Quebec has been a hot topic lately. First it was the student protests, then the lead up to the provincial election. Now, the results of a Parti Québécois victory ended in a tragic election-night shooting. It’s unfortunate that most news about Quebec has been negative recently, including the commentary surrounding the shooting. Some have drawn political implications from the event, blaming newly elected Premier Pauline Marois and the PQ for “stoking linguistic anger” with proposed language laws, or pointing the finger at anglophone media for raising anti-PQ hatred.
It’s disturbing to think how these conclusions can be reached so quickly when all that’s known about the shooting is that a possibly mentally ill man wearing a bathrobe and a mask fired several shots at the venue of the PQ victory party and then set fire to the building. The death of Denis Blanchette, a lighting technician working the event, should demand a certain level of respect for the tragic loss of life rather than spark wild journalistic assumptions about the motives for the shooting. It’s not even confirmed whether Marois was the intended target or if the shooting was random. Even though the suspect was yelling, “The English are waking up!” as he was apprehended by police, the lack of facts surrounding the incident doesn’t warrant speculations about perceived French/English tensions, nor does it seem necessary or profitable to do so. This type of rhetoric is exactly what gives root to toxic ideas and causes deeper divisions within Canada.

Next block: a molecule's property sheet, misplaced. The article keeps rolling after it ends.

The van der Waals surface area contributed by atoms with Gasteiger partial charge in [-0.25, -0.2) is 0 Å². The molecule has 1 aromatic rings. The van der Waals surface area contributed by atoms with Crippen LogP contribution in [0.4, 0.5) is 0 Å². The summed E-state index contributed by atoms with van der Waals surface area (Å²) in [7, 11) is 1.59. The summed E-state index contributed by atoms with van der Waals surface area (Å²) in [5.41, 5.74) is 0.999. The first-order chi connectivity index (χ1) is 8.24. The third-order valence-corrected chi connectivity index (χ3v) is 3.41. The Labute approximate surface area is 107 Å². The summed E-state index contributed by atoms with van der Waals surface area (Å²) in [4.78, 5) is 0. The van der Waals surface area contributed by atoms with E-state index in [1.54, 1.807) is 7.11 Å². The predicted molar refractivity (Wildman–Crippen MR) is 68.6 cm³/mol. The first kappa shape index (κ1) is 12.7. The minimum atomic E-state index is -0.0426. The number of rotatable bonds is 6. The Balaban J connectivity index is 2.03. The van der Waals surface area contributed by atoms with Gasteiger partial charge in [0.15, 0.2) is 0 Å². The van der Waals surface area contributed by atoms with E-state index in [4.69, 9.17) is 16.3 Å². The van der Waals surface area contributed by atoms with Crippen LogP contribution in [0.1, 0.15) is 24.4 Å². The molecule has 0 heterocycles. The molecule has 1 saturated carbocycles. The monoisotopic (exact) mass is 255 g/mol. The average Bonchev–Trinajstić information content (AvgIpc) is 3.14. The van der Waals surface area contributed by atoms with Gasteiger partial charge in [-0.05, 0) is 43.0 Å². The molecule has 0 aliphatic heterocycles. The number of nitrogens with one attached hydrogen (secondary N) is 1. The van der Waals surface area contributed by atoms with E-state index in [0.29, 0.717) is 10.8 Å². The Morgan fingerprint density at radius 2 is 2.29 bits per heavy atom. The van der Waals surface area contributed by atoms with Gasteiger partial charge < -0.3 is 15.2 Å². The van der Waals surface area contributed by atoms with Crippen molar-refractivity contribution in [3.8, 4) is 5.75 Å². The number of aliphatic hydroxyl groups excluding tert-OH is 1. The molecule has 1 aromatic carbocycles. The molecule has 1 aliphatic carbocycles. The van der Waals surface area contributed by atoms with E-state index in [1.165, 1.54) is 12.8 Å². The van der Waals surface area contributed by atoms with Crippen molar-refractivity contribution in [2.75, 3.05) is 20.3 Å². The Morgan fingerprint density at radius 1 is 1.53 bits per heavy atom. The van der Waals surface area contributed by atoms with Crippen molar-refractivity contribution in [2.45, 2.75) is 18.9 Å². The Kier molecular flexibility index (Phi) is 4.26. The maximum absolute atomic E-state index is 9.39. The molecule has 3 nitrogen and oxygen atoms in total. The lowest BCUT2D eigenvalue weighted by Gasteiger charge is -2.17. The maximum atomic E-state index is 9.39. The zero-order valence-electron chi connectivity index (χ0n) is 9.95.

Western Canada seems to have a tendency to ignore all things having to do with Quebec — we are all tired of hearing the same old news. This shows that we should try to do what we can to foster greater unity among all Canadians, rather than focusing on our obvious differences. If Canadians are so proud of multiculturalism, doesn’t it seem a bit backwards to be beating the dead horse of Quebec sovereignty, language laws and identity politics?
It’s better for everyone if we drop the French/English and Quebec/Canada divides. Real political issues could be addressed rather than wasting resources on petty federal-provincial power struggles — Quebec youth just might maintain some sort of faith in the political system as a result. Either way, it’s extremely unlikely that another referendum will come up any time soon with support for secession at less than 30 per cent. So maybe it is safe to just keep on ignoring Quebec for the next four years or so. A minority PQ government won’t change much anyway.